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Sensitivity and specificity are the indices most commonly reported when describing the performance of a screening or diagnostic test. These indices, and their corresponding predictive values or likelihood ratios, are fundamental test properties since they allow the user to determine the consequences of selecting a particular cut off criterion for referral or further investigative tests. (Sensitivity is the proportion of diseased individuals correctly identified as diseased and specificity is the proportion of non-diseased individuals correctly identified as non-diseased. The positive predictive value (PPV) is the proportion of patients with positive screening test results who are found to have disease and the negative predictive value (NPV) is the proportion of patients with negative screening test results who are found not to have disease, based on the gold standard. Given a test result, a likelihood ratio describes how many times more likely a patient with disease is to have that test result, compared with a patient without the disease.)
A recent article1 has highlighted the importance of complying with methodological standards2-4 when evaluating diagnostic or screening tests, in order that the findings of a study can be applied with confidence to clinical practice. These standards need to be considered at both the study design stage and the reporting stage (see Table 1). Standards 1 and 2 are closely related, since they are both concerned with the way in which the sensitivity and specificity of a test may vary depending on the clinical and demographic characteristics of a population (for example, disease stage, age, sex). These standards allow clinicians wishing to use a test to judge whether the sensitivity/specificity reported by the evaluation can be applied to their own population of patients. Standard 3 also relates to a study's population, being concerned with the bias which can arise if only a proportion of the total number of subjects included in an evaluation are referred to receive “gold standard” verification. The extent of compliance with these standards in evaluations of ophthalmic tests has been reported elsewhere.1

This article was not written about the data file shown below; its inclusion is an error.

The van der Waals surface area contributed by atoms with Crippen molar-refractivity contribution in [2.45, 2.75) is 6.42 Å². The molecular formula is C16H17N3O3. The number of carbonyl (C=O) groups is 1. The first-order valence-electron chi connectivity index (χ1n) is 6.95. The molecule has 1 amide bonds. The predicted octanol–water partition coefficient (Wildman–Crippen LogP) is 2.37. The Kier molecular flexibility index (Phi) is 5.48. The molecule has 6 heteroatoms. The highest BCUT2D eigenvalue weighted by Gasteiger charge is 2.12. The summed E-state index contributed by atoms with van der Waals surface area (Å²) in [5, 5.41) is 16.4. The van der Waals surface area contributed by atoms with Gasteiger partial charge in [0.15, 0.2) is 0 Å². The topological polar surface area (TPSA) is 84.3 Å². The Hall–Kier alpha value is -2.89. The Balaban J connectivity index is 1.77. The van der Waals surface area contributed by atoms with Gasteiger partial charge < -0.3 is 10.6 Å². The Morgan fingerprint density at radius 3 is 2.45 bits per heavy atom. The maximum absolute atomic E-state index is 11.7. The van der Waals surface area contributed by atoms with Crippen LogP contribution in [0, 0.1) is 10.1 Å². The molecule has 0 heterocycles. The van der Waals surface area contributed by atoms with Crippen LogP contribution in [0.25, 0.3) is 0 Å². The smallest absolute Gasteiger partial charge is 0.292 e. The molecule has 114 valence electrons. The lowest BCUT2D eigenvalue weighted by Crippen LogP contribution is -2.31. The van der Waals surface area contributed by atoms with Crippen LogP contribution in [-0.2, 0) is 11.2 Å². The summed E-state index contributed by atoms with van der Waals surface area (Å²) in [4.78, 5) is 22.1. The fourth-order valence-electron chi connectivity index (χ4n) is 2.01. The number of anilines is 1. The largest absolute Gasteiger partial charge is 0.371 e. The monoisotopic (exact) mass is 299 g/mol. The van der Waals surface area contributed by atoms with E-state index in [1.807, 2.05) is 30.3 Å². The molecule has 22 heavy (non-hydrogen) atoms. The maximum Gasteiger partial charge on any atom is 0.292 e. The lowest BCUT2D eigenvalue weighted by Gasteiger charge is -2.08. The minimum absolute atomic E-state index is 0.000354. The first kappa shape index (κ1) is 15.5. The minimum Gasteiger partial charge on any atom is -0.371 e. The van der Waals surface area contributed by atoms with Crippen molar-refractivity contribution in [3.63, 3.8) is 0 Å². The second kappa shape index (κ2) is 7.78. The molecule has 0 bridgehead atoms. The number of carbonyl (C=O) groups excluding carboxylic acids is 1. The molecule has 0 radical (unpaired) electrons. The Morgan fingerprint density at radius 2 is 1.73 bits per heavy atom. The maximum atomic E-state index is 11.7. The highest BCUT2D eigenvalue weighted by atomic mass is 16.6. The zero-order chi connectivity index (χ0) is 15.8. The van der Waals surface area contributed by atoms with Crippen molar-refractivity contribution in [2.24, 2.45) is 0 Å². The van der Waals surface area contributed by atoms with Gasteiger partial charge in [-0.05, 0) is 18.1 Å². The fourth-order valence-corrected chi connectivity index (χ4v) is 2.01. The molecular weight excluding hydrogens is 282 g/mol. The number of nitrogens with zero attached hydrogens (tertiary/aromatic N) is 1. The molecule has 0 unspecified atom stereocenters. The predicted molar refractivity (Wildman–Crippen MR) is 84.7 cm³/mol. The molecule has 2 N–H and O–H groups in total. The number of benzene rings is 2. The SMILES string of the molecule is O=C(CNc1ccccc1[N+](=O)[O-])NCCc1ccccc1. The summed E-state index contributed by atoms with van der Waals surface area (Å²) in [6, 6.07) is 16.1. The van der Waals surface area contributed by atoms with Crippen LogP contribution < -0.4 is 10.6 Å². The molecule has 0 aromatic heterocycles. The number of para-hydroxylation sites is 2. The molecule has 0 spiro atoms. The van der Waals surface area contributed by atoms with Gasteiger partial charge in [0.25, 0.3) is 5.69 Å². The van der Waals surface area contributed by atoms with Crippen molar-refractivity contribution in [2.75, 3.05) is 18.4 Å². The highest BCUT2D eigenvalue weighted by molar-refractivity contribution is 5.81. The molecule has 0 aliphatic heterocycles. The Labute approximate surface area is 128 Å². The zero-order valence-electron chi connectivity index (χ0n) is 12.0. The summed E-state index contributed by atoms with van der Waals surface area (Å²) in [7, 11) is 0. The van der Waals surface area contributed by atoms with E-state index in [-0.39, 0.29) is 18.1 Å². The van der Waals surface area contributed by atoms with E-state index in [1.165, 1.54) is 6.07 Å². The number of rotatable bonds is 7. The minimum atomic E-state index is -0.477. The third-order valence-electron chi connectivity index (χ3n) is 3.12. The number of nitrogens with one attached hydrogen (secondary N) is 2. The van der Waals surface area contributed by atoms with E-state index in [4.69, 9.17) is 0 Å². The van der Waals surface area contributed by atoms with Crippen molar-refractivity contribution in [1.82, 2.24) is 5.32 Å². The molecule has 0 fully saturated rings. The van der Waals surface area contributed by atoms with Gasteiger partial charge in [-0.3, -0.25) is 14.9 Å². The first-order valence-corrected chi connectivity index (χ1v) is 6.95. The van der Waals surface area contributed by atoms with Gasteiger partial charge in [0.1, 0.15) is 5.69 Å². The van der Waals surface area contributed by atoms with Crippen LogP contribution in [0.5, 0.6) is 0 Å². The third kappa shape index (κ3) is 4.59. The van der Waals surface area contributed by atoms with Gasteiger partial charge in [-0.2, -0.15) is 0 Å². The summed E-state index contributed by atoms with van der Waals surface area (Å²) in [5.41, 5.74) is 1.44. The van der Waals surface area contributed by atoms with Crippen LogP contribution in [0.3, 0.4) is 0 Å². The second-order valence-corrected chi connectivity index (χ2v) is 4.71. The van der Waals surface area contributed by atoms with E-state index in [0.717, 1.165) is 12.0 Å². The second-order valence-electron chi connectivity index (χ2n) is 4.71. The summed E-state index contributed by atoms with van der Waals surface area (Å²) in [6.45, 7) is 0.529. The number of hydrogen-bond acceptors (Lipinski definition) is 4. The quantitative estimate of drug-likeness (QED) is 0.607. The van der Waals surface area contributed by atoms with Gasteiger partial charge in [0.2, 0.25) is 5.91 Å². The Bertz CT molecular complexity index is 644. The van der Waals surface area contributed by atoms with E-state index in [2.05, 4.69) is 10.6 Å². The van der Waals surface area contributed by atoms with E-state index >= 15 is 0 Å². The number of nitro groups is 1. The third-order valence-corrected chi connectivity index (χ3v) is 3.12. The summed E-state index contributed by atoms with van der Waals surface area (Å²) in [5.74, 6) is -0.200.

The purpose of this perspective article is to discuss in more detail the importance of the study population when evaluating a screening test. The results from three studies, which have independently evaluated tonometry as a screening test, are discussed in order to illustrate how the selection of the population in a study can make a considerable difference to the findings. The aim is to highlight the need to consider carefully the choice of the populations in an evaluation of diagnostic/screening accuracy and the implications of the chosen populations on the applicability of the findings to clinical practice.